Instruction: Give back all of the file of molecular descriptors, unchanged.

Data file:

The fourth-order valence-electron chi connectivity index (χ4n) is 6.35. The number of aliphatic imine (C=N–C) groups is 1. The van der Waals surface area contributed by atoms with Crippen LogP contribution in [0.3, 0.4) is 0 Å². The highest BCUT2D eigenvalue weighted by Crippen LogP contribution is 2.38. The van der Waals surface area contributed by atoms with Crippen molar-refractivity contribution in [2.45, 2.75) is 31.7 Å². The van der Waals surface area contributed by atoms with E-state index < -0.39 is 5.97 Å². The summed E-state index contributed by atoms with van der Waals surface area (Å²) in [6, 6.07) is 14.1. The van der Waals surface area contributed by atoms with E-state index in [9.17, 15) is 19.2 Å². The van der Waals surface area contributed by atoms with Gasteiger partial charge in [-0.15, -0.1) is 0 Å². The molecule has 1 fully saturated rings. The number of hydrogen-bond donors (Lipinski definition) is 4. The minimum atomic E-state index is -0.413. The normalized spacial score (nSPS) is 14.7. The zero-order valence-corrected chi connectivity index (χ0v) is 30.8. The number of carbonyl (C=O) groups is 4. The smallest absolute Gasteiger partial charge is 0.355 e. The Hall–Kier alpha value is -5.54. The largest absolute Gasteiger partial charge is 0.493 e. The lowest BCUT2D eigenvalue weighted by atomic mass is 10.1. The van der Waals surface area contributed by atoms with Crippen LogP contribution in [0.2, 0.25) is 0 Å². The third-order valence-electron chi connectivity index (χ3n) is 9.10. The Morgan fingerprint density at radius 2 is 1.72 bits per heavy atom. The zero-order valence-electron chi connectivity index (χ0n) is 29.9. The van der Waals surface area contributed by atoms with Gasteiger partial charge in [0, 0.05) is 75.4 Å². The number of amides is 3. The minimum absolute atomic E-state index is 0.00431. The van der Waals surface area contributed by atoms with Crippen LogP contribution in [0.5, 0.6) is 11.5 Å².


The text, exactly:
The fourth-order valence-electron chi connectivity index (χ4n) is 6.35. The number of aliphatic imine (C=N–C) groups is 1. The van der Waals surface area contributed by atoms with Crippen LogP contribution in [0.3, 0.4) is 0 Å². The highest BCUT2D eigenvalue weighted by Crippen LogP contribution is 2.38. The van der Waals surface area contributed by atoms with Crippen molar-refractivity contribution in [2.45, 2.75) is 31.7 Å². The van der Waals surface area contributed by atoms with E-state index < -0.39 is 5.97 Å². The summed E-state index contributed by atoms with van der Waals surface area (Å²) in [6, 6.07) is 14.1. The van der Waals surface area contributed by atoms with E-state index in [9.17, 15) is 19.2 Å². The van der Waals surface area contributed by atoms with Gasteiger partial charge in [-0.15, -0.1) is 0 Å². The molecule has 1 fully saturated rings. The number of hydrogen-bond donors (Lipinski definition) is 4. The minimum atomic E-state index is -0.413. The normalized spacial score (nSPS) is 14.7. The zero-order valence-corrected chi connectivity index (χ0v) is 30.8. The number of carbonyl (C=O) groups is 4. The smallest absolute Gasteiger partial charge is 0.355 e. The Hall–Kier alpha value is -5.54. The largest absolute Gasteiger partial charge is 0.493 e. The lowest BCUT2D eigenvalue weighted by atomic mass is 10.1. The van der Waals surface area contributed by atoms with Crippen LogP contribution in [0.2, 0.25) is 0 Å². The third-order valence-electron chi connectivity index (χ3n) is 9.10. The Morgan fingerprint density at radius 2 is 1.72 bits per heavy atom. The zero-order valence-electron chi connectivity index (χ0n) is 29.9. The van der Waals surface area contributed by atoms with Gasteiger partial charge in [0, 0.05) is 75.4 Å². The number of amides is 3. The minimum absolute atomic E-state index is 0.00431. The van der Waals surface area contributed by atoms with Crippen LogP contribution in [0.5, 0.6) is 11.5 Å².